"Classic" is a great word when trying to find a good definition for modern. It's hard to argue that if something is considered a classic that it could be in the running for being a great modern film. This term applies to every great movie until at least the 60s, but I'll stop here for a minute. It's the 1960s when the media started winning the battle for people's minds over their parents or other influences. You had numerous counter-cultures and people showing live footage of the Vietnam War. Protests of war and race relations happened all the time (or at least twice). A movie like Midnight Cowboy would come out and seem very similar to all the movies we watch today. It's very hard for me to not consider this one a "Modern Day" movie. Is it a classic? I think so, but when you compare it to the ones I've previously mentioned, it doesn't seem to fit in the same breath. How about The Graduate? It came out a couple years earlier, and they both have Dustin Hoffman in his prime, who still acts today, but I have a much more difficult time calling The Graduate a modern day film because it's such a classic. Same goes for films like The Good, The Bad and The Ugly and 2001: A Space Odyssey. Does critical acclaim matter?

2001 is the first movie I've seen to be geared towards the drug culture which became so prevalent in the late 1960s, so it almost seems modern, not to mention how ahead of it's time it was with the way they created "outer space." Does something being way ahead of it's time make it modern? Probably, but I'm sure the movies of the previous decades did this too. This is the dumbest thing I hope to ever say (and I'm sure it won't be) but the late 1960s are closer to us now than the 1930s, so something that changed film closer to where we are now, obviously has more validity when it comes to defining something as modern. It'd be nice to say, "Ok, the 1960s are where Modern Films begin" but the examples I just pointed out prove otherwise. Not to mention films like Lawrence of Arabia and Dr. Zhivago (which sucks by the way). These are considered classics and in no way could I consider them to be modern because of the way they're paced.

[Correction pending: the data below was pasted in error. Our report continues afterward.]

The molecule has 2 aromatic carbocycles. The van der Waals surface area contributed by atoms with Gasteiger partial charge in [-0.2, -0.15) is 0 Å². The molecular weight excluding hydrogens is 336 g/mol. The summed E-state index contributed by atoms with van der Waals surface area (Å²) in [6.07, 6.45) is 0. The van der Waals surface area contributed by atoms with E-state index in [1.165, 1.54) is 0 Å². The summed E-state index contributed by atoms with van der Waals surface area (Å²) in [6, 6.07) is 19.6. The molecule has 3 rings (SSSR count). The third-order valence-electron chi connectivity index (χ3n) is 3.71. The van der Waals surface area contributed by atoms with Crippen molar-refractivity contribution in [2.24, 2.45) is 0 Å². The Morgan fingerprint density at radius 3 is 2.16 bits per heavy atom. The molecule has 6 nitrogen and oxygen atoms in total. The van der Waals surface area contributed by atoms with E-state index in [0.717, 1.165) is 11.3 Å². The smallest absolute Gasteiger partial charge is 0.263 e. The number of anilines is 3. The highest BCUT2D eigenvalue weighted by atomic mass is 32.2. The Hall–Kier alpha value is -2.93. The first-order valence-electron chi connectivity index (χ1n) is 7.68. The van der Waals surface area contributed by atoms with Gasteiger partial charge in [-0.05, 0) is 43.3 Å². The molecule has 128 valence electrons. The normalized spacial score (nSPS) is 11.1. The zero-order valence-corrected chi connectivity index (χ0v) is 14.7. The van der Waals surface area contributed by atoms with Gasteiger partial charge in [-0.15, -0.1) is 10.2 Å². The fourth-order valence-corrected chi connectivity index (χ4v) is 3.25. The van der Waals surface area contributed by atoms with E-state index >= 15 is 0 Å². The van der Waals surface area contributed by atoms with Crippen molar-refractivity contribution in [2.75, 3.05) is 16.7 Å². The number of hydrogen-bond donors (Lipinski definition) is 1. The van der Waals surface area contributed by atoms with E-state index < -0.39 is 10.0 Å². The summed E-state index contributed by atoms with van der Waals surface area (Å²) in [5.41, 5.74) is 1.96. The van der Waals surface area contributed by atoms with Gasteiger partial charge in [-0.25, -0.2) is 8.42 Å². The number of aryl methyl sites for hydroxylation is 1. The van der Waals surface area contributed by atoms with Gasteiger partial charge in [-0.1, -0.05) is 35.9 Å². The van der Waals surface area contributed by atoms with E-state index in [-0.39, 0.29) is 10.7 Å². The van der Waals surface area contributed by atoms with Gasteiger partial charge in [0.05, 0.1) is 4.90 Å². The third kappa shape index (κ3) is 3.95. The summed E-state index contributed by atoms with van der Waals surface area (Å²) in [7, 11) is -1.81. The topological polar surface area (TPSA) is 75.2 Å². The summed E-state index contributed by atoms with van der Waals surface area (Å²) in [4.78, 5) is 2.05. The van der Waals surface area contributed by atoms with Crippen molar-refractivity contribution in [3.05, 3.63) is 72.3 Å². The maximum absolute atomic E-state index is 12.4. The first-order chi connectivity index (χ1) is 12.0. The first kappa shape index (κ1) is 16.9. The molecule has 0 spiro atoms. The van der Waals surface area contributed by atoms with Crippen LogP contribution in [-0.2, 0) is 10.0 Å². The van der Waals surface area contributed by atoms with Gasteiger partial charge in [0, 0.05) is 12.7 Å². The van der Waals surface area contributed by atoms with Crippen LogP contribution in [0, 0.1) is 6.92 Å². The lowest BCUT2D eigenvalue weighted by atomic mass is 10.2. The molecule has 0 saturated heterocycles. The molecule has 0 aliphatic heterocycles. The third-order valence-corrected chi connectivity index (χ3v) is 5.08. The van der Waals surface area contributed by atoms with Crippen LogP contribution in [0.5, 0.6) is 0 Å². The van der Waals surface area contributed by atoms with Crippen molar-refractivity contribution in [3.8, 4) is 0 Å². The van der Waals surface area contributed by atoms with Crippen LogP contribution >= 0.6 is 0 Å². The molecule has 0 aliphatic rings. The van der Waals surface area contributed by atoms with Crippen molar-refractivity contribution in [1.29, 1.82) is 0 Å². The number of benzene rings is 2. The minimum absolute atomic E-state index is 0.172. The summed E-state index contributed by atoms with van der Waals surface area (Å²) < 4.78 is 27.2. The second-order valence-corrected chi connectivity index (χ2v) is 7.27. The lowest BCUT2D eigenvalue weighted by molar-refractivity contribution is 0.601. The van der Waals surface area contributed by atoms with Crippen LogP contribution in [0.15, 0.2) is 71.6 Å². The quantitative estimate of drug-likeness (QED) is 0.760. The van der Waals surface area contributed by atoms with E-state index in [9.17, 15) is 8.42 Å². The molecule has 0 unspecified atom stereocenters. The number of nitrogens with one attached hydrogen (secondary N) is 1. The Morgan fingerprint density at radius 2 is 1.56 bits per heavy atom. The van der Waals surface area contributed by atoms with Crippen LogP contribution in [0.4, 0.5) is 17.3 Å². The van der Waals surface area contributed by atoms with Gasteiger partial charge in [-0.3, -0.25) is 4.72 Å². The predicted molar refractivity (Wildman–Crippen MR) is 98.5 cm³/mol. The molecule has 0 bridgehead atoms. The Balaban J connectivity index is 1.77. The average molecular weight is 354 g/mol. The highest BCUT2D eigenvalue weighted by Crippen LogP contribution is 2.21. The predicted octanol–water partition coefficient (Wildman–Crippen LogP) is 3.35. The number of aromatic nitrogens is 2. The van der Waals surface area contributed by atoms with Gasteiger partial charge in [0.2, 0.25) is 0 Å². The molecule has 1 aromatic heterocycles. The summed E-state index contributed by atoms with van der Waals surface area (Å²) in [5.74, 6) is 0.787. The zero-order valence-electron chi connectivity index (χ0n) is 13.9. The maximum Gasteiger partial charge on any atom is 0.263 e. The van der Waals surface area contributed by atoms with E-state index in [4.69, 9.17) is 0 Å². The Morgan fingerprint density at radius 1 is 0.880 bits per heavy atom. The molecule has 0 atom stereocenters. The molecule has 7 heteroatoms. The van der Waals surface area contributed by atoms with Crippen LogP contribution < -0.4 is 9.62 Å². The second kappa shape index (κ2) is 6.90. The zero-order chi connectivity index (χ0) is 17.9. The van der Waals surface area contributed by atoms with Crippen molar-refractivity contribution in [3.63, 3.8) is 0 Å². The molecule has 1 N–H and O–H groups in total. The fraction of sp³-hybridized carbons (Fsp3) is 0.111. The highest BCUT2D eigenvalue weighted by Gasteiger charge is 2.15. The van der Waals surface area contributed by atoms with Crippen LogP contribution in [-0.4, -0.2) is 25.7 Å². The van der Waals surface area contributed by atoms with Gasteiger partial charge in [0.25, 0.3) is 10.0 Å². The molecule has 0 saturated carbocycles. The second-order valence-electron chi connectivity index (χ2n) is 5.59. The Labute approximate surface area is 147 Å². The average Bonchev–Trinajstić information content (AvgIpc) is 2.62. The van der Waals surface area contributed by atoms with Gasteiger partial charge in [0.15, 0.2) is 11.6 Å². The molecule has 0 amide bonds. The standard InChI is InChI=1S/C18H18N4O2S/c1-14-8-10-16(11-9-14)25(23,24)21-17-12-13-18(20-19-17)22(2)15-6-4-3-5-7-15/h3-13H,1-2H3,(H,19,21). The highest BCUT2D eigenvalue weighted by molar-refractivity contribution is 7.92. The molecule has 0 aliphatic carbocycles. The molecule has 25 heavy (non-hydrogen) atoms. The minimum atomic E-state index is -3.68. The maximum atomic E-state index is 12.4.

It can't all come down to pacing though either, because then I'd have to eliminate the entire decade of the 1970s, and many films that bring us up through today. The Godfather may be a nice place to draw the line because when you look at the critically acclaimed big four I dropped in the first paragraph, it came out 3 decades after the next closest piece. That has to mean something, doesn't it? Kind of like how The Shawshank Redemption has so much clout now, and that came another two decades after The Godfather? The 70s also gave us Jaws which is your first summer blockbuster and the beginning of Steven Spielberg. It also gave us Star Wars which may be the most popular movie of all time. Special affects and action were becoming more important than things like dialog and drama which is very close to what we have in film today. Still, aren't The Godfather, Jaws and Star Wars all indeed classics? Yes, and no. Although it's hard for me not to consider The Godfather a classic (and that's probably because it is), Star Wars and Jaws don't have that same feel, so they are indeed what one would call a "Modern Classic", so now I'm getting somewhere.

It doesn't look like it's easy drawing a simple line in the sand and saying, "This is the year!" or "This is the decade!" when defining a modern classic. Some movies of the late 60s qualify, some movies in the 70s don't qualify, well, at least The Godfather doesn't basically due to it's own awesomeness. The line I'm going to use from here on out, is kind of going to be like the "Is this baseball player a Hall of Famer" argument. If I hear the name of the movie, and immediately think it's a "classic," I can't possible call it modern. If there's any doubt to its "classicness" or maybe it's simply underrated from previous generations, it may have a chance. The Shawshank Redemption is the Modern Era's Casablanca, that's for sure.